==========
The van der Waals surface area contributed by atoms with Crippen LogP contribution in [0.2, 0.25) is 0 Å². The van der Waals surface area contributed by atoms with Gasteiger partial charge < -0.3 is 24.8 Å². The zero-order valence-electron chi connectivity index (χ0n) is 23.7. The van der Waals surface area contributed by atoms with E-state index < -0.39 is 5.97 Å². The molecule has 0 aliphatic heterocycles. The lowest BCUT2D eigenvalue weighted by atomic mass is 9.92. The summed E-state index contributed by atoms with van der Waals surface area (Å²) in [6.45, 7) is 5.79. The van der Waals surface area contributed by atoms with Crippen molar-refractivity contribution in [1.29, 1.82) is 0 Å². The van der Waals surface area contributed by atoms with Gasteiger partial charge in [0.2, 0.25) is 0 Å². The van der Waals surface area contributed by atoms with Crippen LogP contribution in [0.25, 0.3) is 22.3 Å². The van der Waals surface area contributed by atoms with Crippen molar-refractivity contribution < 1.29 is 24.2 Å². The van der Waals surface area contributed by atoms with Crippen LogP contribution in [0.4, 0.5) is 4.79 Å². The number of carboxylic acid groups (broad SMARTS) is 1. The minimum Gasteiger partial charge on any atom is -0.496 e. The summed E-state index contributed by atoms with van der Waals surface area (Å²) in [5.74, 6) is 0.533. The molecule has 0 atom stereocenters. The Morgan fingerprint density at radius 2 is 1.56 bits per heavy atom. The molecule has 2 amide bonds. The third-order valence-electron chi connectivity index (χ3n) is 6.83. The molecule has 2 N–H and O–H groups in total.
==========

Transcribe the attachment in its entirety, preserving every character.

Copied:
The van der Waals surface area contributed by atoms with Crippen LogP contribution in [0.2, 0.25) is 0 Å². The van der Waals surface area contributed by atoms with Gasteiger partial charge < -0.3 is 24.8 Å². The zero-order valence-electron chi connectivity index (χ0n) is 23.7. The van der Waals surface area contributed by atoms with E-state index < -0.39 is 5.97 Å². The molecule has 0 aliphatic heterocycles. The lowest BCUT2D eigenvalue weighted by atomic mass is 9.92. The summed E-state index contributed by atoms with van der Waals surface area (Å²) in [6.45, 7) is 5.79. The van der Waals surface area contributed by atoms with Crippen molar-refractivity contribution in [1.29, 1.82) is 0 Å². The van der Waals surface area contributed by atoms with Gasteiger partial charge in [0.2, 0.25) is 0 Å². The van der Waals surface area contributed by atoms with Crippen LogP contribution in [0.25, 0.3) is 22.3 Å². The van der Waals surface area contributed by atoms with Crippen molar-refractivity contribution < 1.29 is 24.2 Å². The van der Waals surface area contributed by atoms with Crippen LogP contribution in [0.4, 0.5) is 4.79 Å². The number of carboxylic acid groups (broad SMARTS) is 1. The minimum Gasteiger partial charge on any atom is -0.496 e. The summed E-state index contributed by atoms with van der Waals surface area (Å²) in [5.74, 6) is 0.533. The molecule has 0 atom stereocenters. The Morgan fingerprint density at radius 2 is 1.56 bits per heavy atom. The molecule has 2 amide bonds. The third-order valence-electron chi connectivity index (χ3n) is 6.83. The molecule has 2 N–H and O–H groups in total.